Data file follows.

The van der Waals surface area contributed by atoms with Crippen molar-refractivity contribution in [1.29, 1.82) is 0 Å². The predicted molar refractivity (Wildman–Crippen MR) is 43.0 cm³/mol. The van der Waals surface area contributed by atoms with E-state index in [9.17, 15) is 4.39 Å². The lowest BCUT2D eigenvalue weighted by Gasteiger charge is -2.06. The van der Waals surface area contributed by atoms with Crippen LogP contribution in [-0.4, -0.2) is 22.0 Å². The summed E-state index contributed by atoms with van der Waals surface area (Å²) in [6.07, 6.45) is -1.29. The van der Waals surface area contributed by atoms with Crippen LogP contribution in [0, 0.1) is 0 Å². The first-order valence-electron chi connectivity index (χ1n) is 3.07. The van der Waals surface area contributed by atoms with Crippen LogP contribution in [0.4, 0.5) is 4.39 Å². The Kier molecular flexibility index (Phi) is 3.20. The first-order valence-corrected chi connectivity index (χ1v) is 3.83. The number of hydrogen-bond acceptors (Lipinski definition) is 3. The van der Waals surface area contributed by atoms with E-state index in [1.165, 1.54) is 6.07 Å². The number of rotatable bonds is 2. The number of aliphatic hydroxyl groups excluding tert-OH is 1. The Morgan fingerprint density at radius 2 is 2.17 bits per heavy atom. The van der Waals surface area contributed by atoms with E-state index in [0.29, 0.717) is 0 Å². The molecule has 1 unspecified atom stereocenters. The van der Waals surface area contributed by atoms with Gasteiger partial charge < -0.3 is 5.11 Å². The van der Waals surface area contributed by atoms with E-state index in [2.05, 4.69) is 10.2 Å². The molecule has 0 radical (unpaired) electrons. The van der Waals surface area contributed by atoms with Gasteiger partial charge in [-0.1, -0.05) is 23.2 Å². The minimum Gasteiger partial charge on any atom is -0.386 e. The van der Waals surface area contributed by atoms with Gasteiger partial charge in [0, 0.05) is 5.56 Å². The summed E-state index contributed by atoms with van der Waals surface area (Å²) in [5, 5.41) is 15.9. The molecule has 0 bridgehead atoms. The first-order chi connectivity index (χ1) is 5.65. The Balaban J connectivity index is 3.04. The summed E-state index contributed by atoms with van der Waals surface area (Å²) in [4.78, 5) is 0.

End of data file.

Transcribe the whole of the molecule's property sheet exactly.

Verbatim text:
The van der Waals surface area contributed by atoms with Crippen molar-refractivity contribution in [1.29, 1.82) is 0 Å². The predicted molar refractivity (Wildman–Crippen MR) is 43.0 cm³/mol. The van der Waals surface area contributed by atoms with E-state index in [9.17, 15) is 4.39 Å². The lowest BCUT2D eigenvalue weighted by Gasteiger charge is -2.06. The van der Waals surface area contributed by atoms with Crippen LogP contribution in [-0.4, -0.2) is 22.0 Å². The summed E-state index contributed by atoms with van der Waals surface area (Å²) in [6.07, 6.45) is -1.29. The van der Waals surface area contributed by atoms with Crippen LogP contribution in [0, 0.1) is 0 Å². The first-order valence-electron chi connectivity index (χ1n) is 3.07. The van der Waals surface area contributed by atoms with Crippen LogP contribution in [0.4, 0.5) is 4.39 Å². The Kier molecular flexibility index (Phi) is 3.20. The first-order valence-corrected chi connectivity index (χ1v) is 3.83. The number of hydrogen-bond acceptors (Lipinski definition) is 3. The van der Waals surface area contributed by atoms with E-state index in [1.165, 1.54) is 6.07 Å². The number of rotatable bonds is 2. The number of aliphatic hydroxyl groups excluding tert-OH is 1. The Morgan fingerprint density at radius 2 is 2.17 bits per heavy atom. The van der Waals surface area contributed by atoms with E-state index in [0.29, 0.717) is 0 Å². The molecule has 1 unspecified atom stereocenters. The van der Waals surface area contributed by atoms with Gasteiger partial charge < -0.3 is 5.11 Å². The van der Waals surface area contributed by atoms with E-state index in [2.05, 4.69) is 10.2 Å². The molecule has 0 radical (unpaired) electrons. The van der Waals surface area contributed by atoms with Gasteiger partial charge in [-0.1, -0.05) is 23.2 Å². The minimum Gasteiger partial charge on any atom is -0.386 e. The van der Waals surface area contributed by atoms with Gasteiger partial charge in [0, 0.05) is 5.56 Å². The summed E-state index contributed by atoms with van der Waals surface area (Å²) in [5, 5.41) is 15.9. The molecule has 0 bridgehead atoms. The first-order chi connectivity index (χ1) is 5.65. The Balaban J connectivity index is 3.04. The summed E-state index contributed by atoms with van der Waals surface area (Å²) in [4.78, 5) is 0.